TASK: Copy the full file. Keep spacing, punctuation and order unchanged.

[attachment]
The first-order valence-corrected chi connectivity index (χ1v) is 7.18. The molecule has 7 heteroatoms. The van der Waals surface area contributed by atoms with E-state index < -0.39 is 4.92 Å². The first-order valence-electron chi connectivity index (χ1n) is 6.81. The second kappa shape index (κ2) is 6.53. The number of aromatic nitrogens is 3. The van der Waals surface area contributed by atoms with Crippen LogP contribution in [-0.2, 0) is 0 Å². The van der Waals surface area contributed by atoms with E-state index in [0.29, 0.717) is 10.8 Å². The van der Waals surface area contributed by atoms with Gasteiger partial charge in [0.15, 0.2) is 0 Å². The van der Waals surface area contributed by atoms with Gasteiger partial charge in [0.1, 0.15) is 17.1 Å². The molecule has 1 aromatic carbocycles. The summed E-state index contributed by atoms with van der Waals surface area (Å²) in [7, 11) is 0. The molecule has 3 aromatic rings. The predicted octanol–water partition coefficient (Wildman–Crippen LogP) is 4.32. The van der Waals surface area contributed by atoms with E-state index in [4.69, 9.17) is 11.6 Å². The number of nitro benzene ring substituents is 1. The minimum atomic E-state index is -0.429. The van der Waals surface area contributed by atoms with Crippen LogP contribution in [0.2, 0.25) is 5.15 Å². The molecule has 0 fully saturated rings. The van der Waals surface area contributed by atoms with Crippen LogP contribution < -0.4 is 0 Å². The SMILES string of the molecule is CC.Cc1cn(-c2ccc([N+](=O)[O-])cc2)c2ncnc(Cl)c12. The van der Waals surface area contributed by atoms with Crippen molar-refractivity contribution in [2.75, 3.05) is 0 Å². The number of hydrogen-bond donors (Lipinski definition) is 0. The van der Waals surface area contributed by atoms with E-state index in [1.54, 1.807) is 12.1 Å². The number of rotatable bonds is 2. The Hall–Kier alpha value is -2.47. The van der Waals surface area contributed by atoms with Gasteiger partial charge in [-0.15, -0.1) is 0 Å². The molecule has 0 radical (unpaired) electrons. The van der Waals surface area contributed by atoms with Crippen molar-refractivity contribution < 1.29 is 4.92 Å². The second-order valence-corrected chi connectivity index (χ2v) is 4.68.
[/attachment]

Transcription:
The first-order valence-corrected chi connectivity index (χ1v) is 7.18. The molecule has 7 heteroatoms. The van der Waals surface area contributed by atoms with E-state index < -0.39 is 4.92 Å². The first-order valence-electron chi connectivity index (χ1n) is 6.81. The second kappa shape index (κ2) is 6.53. The number of aromatic nitrogens is 3. The van der Waals surface area contributed by atoms with Crippen LogP contribution in [-0.2, 0) is 0 Å². The van der Waals surface area contributed by atoms with E-state index in [0.29, 0.717) is 10.8 Å². The van der Waals surface area contributed by atoms with Gasteiger partial charge in [0.15, 0.2) is 0 Å². The van der Waals surface area contributed by atoms with Gasteiger partial charge in [0.1, 0.15) is 17.1 Å². The molecule has 1 aromatic carbocycles. The summed E-state index contributed by atoms with van der Waals surface area (Å²) in [7, 11) is 0. The molecule has 3 aromatic rings. The predicted octanol–water partition coefficient (Wildman–Crippen LogP) is 4.32. The van der Waals surface area contributed by atoms with E-state index in [4.69, 9.17) is 11.6 Å². The number of nitro benzene ring substituents is 1. The minimum atomic E-state index is -0.429. The van der Waals surface area contributed by atoms with Crippen LogP contribution in [0.2, 0.25) is 5.15 Å². The molecule has 0 fully saturated rings. The van der Waals surface area contributed by atoms with Crippen LogP contribution < -0.4 is 0 Å². The SMILES string of the molecule is CC.Cc1cn(-c2ccc([N+](=O)[O-])cc2)c2ncnc(Cl)c12. The van der Waals surface area contributed by atoms with Crippen molar-refractivity contribution in [2.75, 3.05) is 0 Å². The number of hydrogen-bond donors (Lipinski definition) is 0. The van der Waals surface area contributed by atoms with E-state index in [1.54, 1.807) is 12.1 Å². The number of rotatable bonds is 2. The Hall–Kier alpha value is -2.47. The van der Waals surface area contributed by atoms with Gasteiger partial charge in [-0.15, -0.1) is 0 Å². The molecule has 0 radical (unpaired) electrons. The van der Waals surface area contributed by atoms with Crippen molar-refractivity contribution < 1.29 is 4.92 Å². The second-order valence-corrected chi connectivity index (χ2v) is 4.68.